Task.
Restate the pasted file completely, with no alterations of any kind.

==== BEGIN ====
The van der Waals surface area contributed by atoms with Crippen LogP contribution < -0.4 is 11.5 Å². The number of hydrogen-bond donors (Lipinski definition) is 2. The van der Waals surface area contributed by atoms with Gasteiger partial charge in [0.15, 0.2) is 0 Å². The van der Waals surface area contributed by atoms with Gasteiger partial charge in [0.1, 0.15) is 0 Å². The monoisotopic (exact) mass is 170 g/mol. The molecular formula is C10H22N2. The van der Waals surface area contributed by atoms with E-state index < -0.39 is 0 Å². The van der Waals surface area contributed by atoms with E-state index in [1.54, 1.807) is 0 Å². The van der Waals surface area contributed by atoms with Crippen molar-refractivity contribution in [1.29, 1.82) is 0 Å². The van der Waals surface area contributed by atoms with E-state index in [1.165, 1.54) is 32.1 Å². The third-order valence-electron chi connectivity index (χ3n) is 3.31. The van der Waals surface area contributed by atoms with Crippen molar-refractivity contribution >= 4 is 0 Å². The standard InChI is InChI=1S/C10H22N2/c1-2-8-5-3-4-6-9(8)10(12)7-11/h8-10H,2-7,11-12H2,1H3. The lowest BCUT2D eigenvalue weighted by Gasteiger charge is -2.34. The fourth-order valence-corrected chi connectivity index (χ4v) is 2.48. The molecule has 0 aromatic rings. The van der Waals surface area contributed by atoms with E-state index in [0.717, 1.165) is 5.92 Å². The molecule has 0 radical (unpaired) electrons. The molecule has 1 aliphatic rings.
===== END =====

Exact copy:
The van der Waals surface area contributed by atoms with Crippen LogP contribution < -0.4 is 11.5 Å². The number of hydrogen-bond donors (Lipinski definition) is 2. The van der Waals surface area contributed by atoms with Gasteiger partial charge in [0.15, 0.2) is 0 Å². The van der Waals surface area contributed by atoms with Gasteiger partial charge in [0.1, 0.15) is 0 Å². The monoisotopic (exact) mass is 170 g/mol. The molecular formula is C10H22N2. The van der Waals surface area contributed by atoms with E-state index < -0.39 is 0 Å². The van der Waals surface area contributed by atoms with E-state index in [1.54, 1.807) is 0 Å². The van der Waals surface area contributed by atoms with Crippen molar-refractivity contribution in [1.29, 1.82) is 0 Å². The van der Waals surface area contributed by atoms with E-state index in [1.165, 1.54) is 32.1 Å². The third-order valence-electron chi connectivity index (χ3n) is 3.31. The van der Waals surface area contributed by atoms with Crippen molar-refractivity contribution >= 4 is 0 Å². The standard InChI is InChI=1S/C10H22N2/c1-2-8-5-3-4-6-9(8)10(12)7-11/h8-10H,2-7,11-12H2,1H3. The lowest BCUT2D eigenvalue weighted by Gasteiger charge is -2.34. The fourth-order valence-corrected chi connectivity index (χ4v) is 2.48. The molecule has 0 aromatic rings. The van der Waals surface area contributed by atoms with E-state index in [0.717, 1.165) is 5.92 Å². The molecule has 0 radical (unpaired) electrons. The molecule has 1 aliphatic rings.